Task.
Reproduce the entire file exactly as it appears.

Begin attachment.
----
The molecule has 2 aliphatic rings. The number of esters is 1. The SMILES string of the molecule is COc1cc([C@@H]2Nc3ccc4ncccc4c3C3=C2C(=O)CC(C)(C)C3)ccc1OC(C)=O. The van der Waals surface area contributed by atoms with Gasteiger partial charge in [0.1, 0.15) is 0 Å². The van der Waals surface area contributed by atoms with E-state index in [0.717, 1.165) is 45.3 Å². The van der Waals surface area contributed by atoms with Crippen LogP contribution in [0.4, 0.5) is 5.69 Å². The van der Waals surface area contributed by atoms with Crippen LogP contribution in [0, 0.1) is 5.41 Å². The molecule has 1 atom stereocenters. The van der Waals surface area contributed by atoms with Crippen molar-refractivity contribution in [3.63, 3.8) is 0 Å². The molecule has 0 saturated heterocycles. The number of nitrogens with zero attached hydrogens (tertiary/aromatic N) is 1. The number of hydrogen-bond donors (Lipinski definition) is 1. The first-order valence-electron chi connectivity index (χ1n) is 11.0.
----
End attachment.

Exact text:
The molecule has 2 aliphatic rings. The number of esters is 1. The SMILES string of the molecule is COc1cc([C@@H]2Nc3ccc4ncccc4c3C3=C2C(=O)CC(C)(C)C3)ccc1OC(C)=O. The van der Waals surface area contributed by atoms with Gasteiger partial charge in [0.1, 0.15) is 0 Å². The van der Waals surface area contributed by atoms with E-state index in [0.717, 1.165) is 45.3 Å². The van der Waals surface area contributed by atoms with Crippen LogP contribution in [0.4, 0.5) is 5.69 Å². The van der Waals surface area contributed by atoms with Crippen LogP contribution in [0, 0.1) is 5.41 Å². The molecule has 1 atom stereocenters. The van der Waals surface area contributed by atoms with Crippen molar-refractivity contribution in [3.63, 3.8) is 0 Å². The molecule has 0 saturated heterocycles. The number of nitrogens with zero attached hydrogens (tertiary/aromatic N) is 1. The number of hydrogen-bond donors (Lipinski definition) is 1. The first-order valence-electron chi connectivity index (χ1n) is 11.0.